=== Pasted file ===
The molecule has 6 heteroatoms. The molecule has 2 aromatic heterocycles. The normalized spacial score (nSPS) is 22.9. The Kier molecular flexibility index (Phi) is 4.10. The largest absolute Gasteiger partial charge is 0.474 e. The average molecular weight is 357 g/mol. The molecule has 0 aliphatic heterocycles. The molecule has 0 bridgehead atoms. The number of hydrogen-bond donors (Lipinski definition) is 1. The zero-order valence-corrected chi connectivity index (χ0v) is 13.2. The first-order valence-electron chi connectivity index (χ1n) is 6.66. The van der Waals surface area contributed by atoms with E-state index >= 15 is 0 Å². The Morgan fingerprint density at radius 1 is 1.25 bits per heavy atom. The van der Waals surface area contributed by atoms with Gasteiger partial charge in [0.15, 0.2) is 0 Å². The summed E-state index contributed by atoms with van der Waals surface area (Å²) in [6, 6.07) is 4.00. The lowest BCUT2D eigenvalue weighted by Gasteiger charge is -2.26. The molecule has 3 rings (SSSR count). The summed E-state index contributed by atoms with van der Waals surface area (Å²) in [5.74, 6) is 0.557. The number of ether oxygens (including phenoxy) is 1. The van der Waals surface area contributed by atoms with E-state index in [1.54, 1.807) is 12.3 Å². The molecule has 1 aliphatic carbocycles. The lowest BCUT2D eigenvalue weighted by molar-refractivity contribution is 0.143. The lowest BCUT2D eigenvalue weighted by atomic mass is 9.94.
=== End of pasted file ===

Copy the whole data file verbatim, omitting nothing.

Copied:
The molecule has 6 heteroatoms. The molecule has 2 aromatic heterocycles. The normalized spacial score (nSPS) is 22.9. The Kier molecular flexibility index (Phi) is 4.10. The largest absolute Gasteiger partial charge is 0.474 e. The average molecular weight is 357 g/mol. The molecule has 0 aliphatic heterocycles. The molecule has 0 bridgehead atoms. The number of hydrogen-bond donors (Lipinski definition) is 1. The zero-order valence-corrected chi connectivity index (χ0v) is 13.2. The first-order valence-electron chi connectivity index (χ1n) is 6.66. The van der Waals surface area contributed by atoms with E-state index >= 15 is 0 Å². The Morgan fingerprint density at radius 1 is 1.25 bits per heavy atom. The van der Waals surface area contributed by atoms with Gasteiger partial charge in [0.15, 0.2) is 0 Å². The summed E-state index contributed by atoms with van der Waals surface area (Å²) in [6, 6.07) is 4.00. The lowest BCUT2D eigenvalue weighted by Gasteiger charge is -2.26. The molecule has 3 rings (SSSR count). The summed E-state index contributed by atoms with van der Waals surface area (Å²) in [5.74, 6) is 0.557. The number of ether oxygens (including phenoxy) is 1. The van der Waals surface area contributed by atoms with E-state index in [1.54, 1.807) is 12.3 Å². The molecule has 1 aliphatic carbocycles. The lowest BCUT2D eigenvalue weighted by molar-refractivity contribution is 0.143. The lowest BCUT2D eigenvalue weighted by atomic mass is 9.94.